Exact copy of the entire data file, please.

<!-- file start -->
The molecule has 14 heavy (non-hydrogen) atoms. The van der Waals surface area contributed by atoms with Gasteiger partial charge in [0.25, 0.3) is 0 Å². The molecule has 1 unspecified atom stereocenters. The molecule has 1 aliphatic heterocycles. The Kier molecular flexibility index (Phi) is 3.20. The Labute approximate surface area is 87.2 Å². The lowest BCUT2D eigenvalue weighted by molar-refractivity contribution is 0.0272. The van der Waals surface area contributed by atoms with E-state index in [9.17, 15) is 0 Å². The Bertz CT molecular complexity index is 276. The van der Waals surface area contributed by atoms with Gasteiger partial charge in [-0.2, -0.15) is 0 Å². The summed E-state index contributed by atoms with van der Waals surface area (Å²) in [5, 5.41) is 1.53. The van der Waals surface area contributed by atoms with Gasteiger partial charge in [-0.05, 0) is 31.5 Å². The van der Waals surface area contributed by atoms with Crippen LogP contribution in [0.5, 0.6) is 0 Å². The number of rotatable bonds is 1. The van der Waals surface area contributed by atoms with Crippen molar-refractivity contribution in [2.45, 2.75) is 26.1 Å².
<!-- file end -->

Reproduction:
The molecule has 14 heavy (non-hydrogen) atoms. The van der Waals surface area contributed by atoms with Gasteiger partial charge in [0.25, 0.3) is 0 Å². The molecule has 1 unspecified atom stereocenters. The molecule has 1 aliphatic heterocycles. The Kier molecular flexibility index (Phi) is 3.20. The Labute approximate surface area is 87.2 Å². The lowest BCUT2D eigenvalue weighted by molar-refractivity contribution is 0.0272. The van der Waals surface area contributed by atoms with E-state index in [9.17, 15) is 0 Å². The Bertz CT molecular complexity index is 276. The van der Waals surface area contributed by atoms with Gasteiger partial charge in [-0.2, -0.15) is 0 Å². The summed E-state index contributed by atoms with van der Waals surface area (Å²) in [5, 5.41) is 1.53. The van der Waals surface area contributed by atoms with Gasteiger partial charge in [-0.05, 0) is 31.5 Å². The van der Waals surface area contributed by atoms with Crippen LogP contribution in [0.5, 0.6) is 0 Å². The number of rotatable bonds is 1. The van der Waals surface area contributed by atoms with Crippen molar-refractivity contribution in [2.45, 2.75) is 26.1 Å².